Imitation meat or innovation meat?

Karen Hung • December 1, 2018

Imitation meat or innovation meat? cover image

You walk into a sushi restaurant and order a California roll. While you appreciate the freshness of the cucumber, you also are delighted with the touch of umami from the crab stick. But is crab stick crab? Here is the truth: even though we call it crab stick, it contains no crab at all. It is also known as surimi, which means “ground meat” in Japanese. It is in fact a mixture of various ground fish shaped into a snow crab leg. It was first manufactured and patented by a Japanese company Osaki Suisan in 1975. At that time Osaki Suisan had a product which was made by stuffing crab meat and fish paste into a gutted cucumber.

The owner, Katsuichi checked the nozzle of the machine and realised the taste of the remaining crab juice with fish was exactly like that of crab. He started thinking of ways to make this into a new product. He added red colouring and lined the small paste threads into a thicker stick, and ta-da, the first crab stick was born!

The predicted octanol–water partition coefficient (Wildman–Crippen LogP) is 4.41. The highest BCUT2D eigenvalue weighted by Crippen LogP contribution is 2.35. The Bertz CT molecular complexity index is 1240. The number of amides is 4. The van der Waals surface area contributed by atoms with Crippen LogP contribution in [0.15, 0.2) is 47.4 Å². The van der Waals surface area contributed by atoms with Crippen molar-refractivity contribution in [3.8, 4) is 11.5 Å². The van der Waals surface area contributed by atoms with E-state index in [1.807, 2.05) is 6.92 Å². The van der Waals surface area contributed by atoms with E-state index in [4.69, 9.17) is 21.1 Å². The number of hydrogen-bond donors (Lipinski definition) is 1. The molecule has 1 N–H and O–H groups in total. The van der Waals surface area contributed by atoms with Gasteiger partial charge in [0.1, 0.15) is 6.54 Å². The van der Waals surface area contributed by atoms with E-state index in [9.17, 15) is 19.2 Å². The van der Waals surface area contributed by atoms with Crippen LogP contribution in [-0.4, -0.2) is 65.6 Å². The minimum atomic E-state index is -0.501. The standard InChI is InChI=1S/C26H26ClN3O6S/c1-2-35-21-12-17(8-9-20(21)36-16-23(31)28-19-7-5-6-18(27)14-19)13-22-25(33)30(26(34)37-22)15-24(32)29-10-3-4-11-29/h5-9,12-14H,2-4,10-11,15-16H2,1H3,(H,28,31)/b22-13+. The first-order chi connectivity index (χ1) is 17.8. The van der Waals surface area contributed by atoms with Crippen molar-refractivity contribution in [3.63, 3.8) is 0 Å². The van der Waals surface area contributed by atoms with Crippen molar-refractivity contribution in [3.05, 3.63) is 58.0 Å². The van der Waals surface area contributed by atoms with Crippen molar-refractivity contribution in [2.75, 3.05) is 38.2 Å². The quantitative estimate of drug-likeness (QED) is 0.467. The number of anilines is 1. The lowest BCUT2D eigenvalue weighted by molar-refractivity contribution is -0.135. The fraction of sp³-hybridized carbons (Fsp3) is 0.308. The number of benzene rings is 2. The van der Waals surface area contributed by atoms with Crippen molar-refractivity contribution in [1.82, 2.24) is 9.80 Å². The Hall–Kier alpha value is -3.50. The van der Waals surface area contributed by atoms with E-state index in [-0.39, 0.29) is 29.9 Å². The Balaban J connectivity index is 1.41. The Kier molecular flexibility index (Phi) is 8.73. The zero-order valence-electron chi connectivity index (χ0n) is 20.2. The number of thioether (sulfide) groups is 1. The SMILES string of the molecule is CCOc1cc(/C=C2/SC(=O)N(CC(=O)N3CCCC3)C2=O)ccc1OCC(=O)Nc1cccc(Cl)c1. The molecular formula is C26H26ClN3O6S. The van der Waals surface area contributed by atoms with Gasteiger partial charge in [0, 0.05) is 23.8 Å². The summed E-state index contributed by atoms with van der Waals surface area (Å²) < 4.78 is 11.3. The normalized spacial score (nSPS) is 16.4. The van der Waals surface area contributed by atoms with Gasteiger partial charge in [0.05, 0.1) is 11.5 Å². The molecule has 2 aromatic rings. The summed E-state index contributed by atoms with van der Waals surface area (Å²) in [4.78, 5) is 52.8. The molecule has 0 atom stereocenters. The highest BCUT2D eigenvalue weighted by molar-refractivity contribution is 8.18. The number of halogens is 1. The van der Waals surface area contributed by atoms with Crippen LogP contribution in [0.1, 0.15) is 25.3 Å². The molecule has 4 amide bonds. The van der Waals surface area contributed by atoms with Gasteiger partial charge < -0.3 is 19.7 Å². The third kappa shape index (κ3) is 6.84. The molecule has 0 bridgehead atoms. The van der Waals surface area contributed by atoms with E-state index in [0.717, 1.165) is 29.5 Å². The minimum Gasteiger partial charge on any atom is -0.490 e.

It was manufactured to imitate the expensive crab with low-priced fish. But now if you go through your Facebook friend list, you would probably find many of your friends having the crab stick before having their first bite of the actual crab meat. The imitation now stands as a distinctive product on its own, having a characteristic taste and mouthfeel, and easiness. That is why some people refer it as the seafood version of hotdogs or spam.

At the Good Food Conference 2018, many scientists and entrepreneurs agreed that at this stage the focus is to resemble the taste and mouthfeel of the conventional meat. The rest of them think we can have a product with its own distinctive taste, texture and mouthfeel. Crab stick started as a substitute before maturing into a new separate product. Some manufacturers refer to them as seafood stick instead of crab. Is this a possible direction for lab-grown food as well?